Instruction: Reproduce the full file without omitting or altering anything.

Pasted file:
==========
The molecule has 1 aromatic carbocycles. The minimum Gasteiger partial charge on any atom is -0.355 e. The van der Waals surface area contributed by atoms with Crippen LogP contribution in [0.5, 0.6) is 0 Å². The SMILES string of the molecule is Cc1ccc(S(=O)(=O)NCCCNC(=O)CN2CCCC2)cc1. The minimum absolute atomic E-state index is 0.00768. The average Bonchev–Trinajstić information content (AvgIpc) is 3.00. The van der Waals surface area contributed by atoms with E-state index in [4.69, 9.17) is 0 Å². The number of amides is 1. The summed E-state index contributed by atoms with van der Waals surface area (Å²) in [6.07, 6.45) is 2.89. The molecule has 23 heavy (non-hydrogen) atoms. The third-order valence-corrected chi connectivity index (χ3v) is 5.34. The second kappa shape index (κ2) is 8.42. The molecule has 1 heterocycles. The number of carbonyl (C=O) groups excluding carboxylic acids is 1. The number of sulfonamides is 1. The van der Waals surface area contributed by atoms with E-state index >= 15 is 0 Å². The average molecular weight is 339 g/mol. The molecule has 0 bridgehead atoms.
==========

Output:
The molecule has 1 aromatic carbocycles. The minimum Gasteiger partial charge on any atom is -0.355 e. The van der Waals surface area contributed by atoms with Crippen LogP contribution in [0.5, 0.6) is 0 Å². The SMILES string of the molecule is Cc1ccc(S(=O)(=O)NCCCNC(=O)CN2CCCC2)cc1. The minimum absolute atomic E-state index is 0.00768. The average Bonchev–Trinajstić information content (AvgIpc) is 3.00. The van der Waals surface area contributed by atoms with E-state index in [4.69, 9.17) is 0 Å². The number of amides is 1. The summed E-state index contributed by atoms with van der Waals surface area (Å²) in [6.07, 6.45) is 2.89. The molecule has 23 heavy (non-hydrogen) atoms. The third-order valence-corrected chi connectivity index (χ3v) is 5.34. The second kappa shape index (κ2) is 8.42. The molecule has 1 heterocycles. The number of carbonyl (C=O) groups excluding carboxylic acids is 1. The number of sulfonamides is 1. The van der Waals surface area contributed by atoms with E-state index >= 15 is 0 Å². The average molecular weight is 339 g/mol. The molecule has 0 bridgehead atoms.